Recorded live at Hampshire Jam 6|
- Primaeval [21:09]
- Atavistic [20:16]
- Signals [20:45]
- Extinction [14:17]
Liphook, Hampshire, UK
20 October 2007
On October 20th 2007, Michael Shipway and Steve Smith, together known as VoLt, gave a concert at the "Hampshire Jam 6" festival in England. In the last years, VoLt has become a household name in retro-electronic music. Everything is there in their music: the stretched sequencerlines, the big solos, the sounds and the overall ambiance. This is added with some typical British humor which is always nice in a musical style that is often called too serious.
Already on their latest studioalbum "Nucleosynthesis" the duo used more and more sequencerparts (at least more than before) and on "HjVi" this is again the fact.
These sequences are amongst the finest ever created in electronic music. It seems simple to create a sequence but to use the right notes is not easy at all. VoLt are masters in creating the right sequences. Just listen to the first track "Primaeval" and it all becomes clear. The sequences are long but keep attention at all times. This combined with great solos and an overall melodically approach makes their music so interesting. In contrast to a lot of Berliner Schule-inspired music, they also use a lot of digital sounds.
For instance, this is the fact on "Signals". Again, the sequences here are masterful.
The last track "Extinction" is built up excellent: from a soft start to massive sequences and a "rocky" atmosphere. Let’s hope the last title doesn't count for the music of Shipway and Smith because the way they are developing as VoLt is impressive and one that has to be continued.
This cd contains the music VoLt played at their concert at Hampshire Jam 6 at Liphook, UK, on October 20th 2007. The disc offers over 76 minutes of music, split in four lengthy tracks.
The 21-minute "Primaeval" kicks off with great sequencing with xylophone-effect and uplifting synth pads to which engaging melodic lines, solo’s and effects are added. Excellent electronics that grab and keep your attention.
"Atavistic" takes the backseat with beautiful piano and warm, swirling soundscapes, shortly after that quiet sequencers kick in with a solo-voice on top. Some great electric guitar comes in around the 11-minute mark and plays along with the electronics, only starting prominent soloing towards the end of the track.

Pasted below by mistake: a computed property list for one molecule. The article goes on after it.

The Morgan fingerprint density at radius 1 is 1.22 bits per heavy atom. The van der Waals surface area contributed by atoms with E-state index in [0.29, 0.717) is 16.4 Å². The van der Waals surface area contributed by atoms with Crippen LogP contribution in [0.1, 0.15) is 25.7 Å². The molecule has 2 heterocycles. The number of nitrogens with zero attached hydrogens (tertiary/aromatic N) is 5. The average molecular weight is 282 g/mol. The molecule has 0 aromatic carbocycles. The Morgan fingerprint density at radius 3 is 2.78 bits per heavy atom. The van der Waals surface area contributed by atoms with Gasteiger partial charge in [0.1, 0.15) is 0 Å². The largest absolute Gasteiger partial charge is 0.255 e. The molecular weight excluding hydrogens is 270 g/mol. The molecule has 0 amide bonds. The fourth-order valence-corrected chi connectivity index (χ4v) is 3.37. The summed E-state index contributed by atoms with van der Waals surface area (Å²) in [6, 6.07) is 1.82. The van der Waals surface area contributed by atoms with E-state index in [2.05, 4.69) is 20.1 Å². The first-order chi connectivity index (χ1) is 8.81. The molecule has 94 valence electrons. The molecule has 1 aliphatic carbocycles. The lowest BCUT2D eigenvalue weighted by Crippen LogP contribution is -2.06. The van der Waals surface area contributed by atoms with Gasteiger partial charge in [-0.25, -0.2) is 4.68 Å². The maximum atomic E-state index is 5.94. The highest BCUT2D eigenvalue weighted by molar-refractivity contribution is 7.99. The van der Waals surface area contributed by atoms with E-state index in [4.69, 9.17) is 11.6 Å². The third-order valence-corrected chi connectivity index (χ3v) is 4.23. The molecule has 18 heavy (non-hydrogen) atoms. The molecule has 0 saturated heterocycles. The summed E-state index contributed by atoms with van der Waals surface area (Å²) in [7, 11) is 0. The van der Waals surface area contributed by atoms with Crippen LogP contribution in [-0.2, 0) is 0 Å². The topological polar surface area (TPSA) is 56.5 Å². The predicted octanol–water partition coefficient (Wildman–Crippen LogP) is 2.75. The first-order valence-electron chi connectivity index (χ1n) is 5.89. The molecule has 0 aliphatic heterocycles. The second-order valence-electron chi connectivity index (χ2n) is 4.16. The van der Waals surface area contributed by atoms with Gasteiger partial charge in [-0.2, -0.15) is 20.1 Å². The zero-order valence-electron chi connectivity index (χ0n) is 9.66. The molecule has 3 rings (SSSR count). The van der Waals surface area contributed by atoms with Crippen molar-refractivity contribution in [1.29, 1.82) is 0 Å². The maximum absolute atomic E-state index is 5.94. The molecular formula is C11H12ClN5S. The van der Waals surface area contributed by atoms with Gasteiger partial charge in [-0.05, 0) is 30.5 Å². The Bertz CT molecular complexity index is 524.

After an introduction of warm, velvet textures, some complex and dynamic spatial sequencing enters the stage on "Signals".
The lush, up-tempo 14-minute closing track "Extinction" features the most synth soloing over beautiful, multi-layered sequencer patterns.
All in all, this album finds VoLt in excellent spirits, of which the music even surpasses those of their already great previous studio albums.
Bert Strolenberg / Sonic Immersion
VoLt are Michael Shipway and Steve Smith. They play sequencer-based improvised Electronic Music. One of the best examples of their style is the album HjVi released on Dutch EM label Groove Unlimited. The music was recorded during "Hampshire Jam 6" Electronic Music festival, so what we get here is an unaltered live recording.
"Primaeval" gets to a quick start with an intense siren-like sound. After a few seconds, an urgent sequence starts. Another sequence joins in, as melodic pads provide a comfortable blanket that wraps up the ubiquitous pulsations. A mournful solo cries on top. The backgrounds disappear, leaving us with sequences only. A reflective melody is heard, supported by gentle synthesized choir. Excellent experimental sounds provide that special bite, as the sequences become almost marimba-like. Bowed notes reminiscent of Robert Rich's lap steel guitar playing are heard. A rapid bass sequence emerges, accompanied by a blistering solo, taking the track to its conclusion on an energetic and upbeat note.